11. The group agreed that an additional concern was that, should a failure occur at one of the three vulnerable units, it would interrupt the cooling activities at the neighbouring plants leading to multiple meltdown failures. If one unit fails it was therefore likely that there would be failures at the two remaining plants. The group could not say how long failure of these other reactors would take, but estimates were that it was likely to be of the order of a day.
12. The group also expressed concern on the ability to maintain integrity of the elevated cooling ponds that are associated with reactor buildings. The group agreed that, whilst the exact make-up of the contents of these ponds was unclear, there were concerns that should the spent fuel rods in these pools be exposed to the air (normally cooled and shielded under approximately 6m of water) they could give a similar event to a meltdown of the reactor cores.
13. The group agreed that there was also a concern that exposure of the material in the pool to the atmosphere could give rise to fires that could give a similar effect to the core meltdown. The group agreed that these pools could contain significantly more material than the reactor cores which could give rise to additional local effects, including direct radiation effects.
14. The group agreed that failure of containment within the ponds could therefore result through a similar scenario to the Reasonable Worst Case to an external core with the meltdown of multiple cores, but taking account of appropriate release fractions.
Enhanced reasonable worst case
15. The group agreed that an enhanced Reasonable Worst Case should be considered where there is a release from all three cores and the equivalent of six reactor cores in cooling ponds. The additional effects from this type of event were unclear, as the make-up of the material in the ponds was unknown. The hazard close to the facility and within the exclusion zone should be increased considerably.
16. The group agreed that current weather predictions suggest the prevailing wind would move around to the North West in the next few hours, taking any radiological material released out over the Ocean. The group heard that these conditions are expected to continue for the next few days.
17. The group heard that it was expected that current cooling activities will need to continue at, or close to, current levels for of the order of 10 days before the cores would have been cooled sufficiently and controlled to lower the current risk.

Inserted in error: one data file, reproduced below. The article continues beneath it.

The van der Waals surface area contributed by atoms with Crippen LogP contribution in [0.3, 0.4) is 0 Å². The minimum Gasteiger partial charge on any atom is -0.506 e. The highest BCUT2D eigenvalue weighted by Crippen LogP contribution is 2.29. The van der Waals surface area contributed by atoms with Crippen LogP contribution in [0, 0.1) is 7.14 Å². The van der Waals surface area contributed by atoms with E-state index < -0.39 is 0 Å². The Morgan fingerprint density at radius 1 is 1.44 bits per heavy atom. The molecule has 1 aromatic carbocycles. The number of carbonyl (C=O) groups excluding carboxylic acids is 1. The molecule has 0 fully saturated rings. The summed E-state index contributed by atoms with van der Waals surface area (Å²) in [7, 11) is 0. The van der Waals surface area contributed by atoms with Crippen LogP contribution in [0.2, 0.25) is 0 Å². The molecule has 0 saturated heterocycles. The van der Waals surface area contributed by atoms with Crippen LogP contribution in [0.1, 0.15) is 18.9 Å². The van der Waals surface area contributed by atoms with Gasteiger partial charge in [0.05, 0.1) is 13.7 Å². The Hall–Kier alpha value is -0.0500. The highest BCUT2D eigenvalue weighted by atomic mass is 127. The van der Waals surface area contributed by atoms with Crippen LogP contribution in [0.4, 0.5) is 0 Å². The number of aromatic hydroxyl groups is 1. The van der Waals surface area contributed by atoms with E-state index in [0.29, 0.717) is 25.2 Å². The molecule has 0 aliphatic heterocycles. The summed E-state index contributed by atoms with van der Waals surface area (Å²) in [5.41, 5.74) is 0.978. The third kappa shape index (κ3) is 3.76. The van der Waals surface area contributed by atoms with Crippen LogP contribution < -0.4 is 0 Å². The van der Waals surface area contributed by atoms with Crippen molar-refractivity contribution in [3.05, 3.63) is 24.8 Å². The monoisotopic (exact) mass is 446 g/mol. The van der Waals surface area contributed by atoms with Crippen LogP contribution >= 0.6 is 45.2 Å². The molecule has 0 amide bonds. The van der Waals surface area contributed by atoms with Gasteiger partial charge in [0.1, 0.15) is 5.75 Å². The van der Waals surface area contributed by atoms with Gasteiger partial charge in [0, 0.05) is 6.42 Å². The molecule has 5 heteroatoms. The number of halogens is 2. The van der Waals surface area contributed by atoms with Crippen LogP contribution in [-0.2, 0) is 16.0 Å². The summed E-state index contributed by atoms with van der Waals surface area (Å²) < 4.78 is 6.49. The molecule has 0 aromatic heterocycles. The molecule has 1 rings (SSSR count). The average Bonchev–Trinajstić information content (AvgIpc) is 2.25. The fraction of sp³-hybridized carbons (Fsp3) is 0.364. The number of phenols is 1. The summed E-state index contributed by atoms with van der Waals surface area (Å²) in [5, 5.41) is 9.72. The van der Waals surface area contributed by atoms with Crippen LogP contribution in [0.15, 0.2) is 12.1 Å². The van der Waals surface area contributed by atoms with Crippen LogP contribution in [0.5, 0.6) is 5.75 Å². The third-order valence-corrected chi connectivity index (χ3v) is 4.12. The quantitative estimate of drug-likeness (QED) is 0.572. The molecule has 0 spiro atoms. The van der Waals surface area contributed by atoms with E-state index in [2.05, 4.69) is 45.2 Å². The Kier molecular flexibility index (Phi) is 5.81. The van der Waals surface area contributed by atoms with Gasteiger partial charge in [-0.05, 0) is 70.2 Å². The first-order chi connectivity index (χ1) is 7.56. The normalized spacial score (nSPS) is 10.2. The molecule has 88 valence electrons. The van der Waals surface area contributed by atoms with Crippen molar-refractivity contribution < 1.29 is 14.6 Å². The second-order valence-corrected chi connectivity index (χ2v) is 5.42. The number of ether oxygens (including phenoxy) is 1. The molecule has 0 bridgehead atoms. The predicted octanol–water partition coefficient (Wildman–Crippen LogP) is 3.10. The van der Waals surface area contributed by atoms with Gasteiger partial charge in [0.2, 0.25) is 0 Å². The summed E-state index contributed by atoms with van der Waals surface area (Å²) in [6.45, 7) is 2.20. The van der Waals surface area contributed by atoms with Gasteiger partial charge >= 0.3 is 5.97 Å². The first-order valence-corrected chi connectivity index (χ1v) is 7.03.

18. The group agreed that it was therefore possible that wind conditions could again become unfavourable before the risk of release had been removed. In this situation of winds taking material in the direction of Tokyo and rainfall ensuring deposition on the ground the level of deposition to effect human health would be maximised. The group agreed that some radioactive material would be likely to reach as far as Tokyo but this would be very limited.
19. The group agreed that lessons learned from similar incidents (at level 5 to 6) were that a maximum exclusion zone (currently 20-30 km) should normally be effective. There had been a 30km zone in place following the Chernobyl fire (level 7) and there was no evidence to suggest that a larger evacuation zone would have led to any significant reduction in health effects from direct exposure to radiation.
20. The group agreed that even if this enhanced reasonable worst case scenario occurred, then it would be possible to take mitigating action in Tokyo – taking shelter within buildings. This would be necessary whilst the plume passes over. Tokyo is around 220km away from Fukushima.
21. The group agreed that there would be second order health effects in terms of food and water, but mitigation advice would be issued over a longer timescale.
22. The group agreed that even if containment was successful there would be significant long term clean-up issues in and around the Fukushima facility.
AGENDA ITEM 4: CONCLUSIONS
23. Summing up, the CHAIR said that that the unanimous view of SAGE remained that there was no need for UK nationals to have to evacuate the vicinity of Tokyo. Recent events had not significantly affected this advice.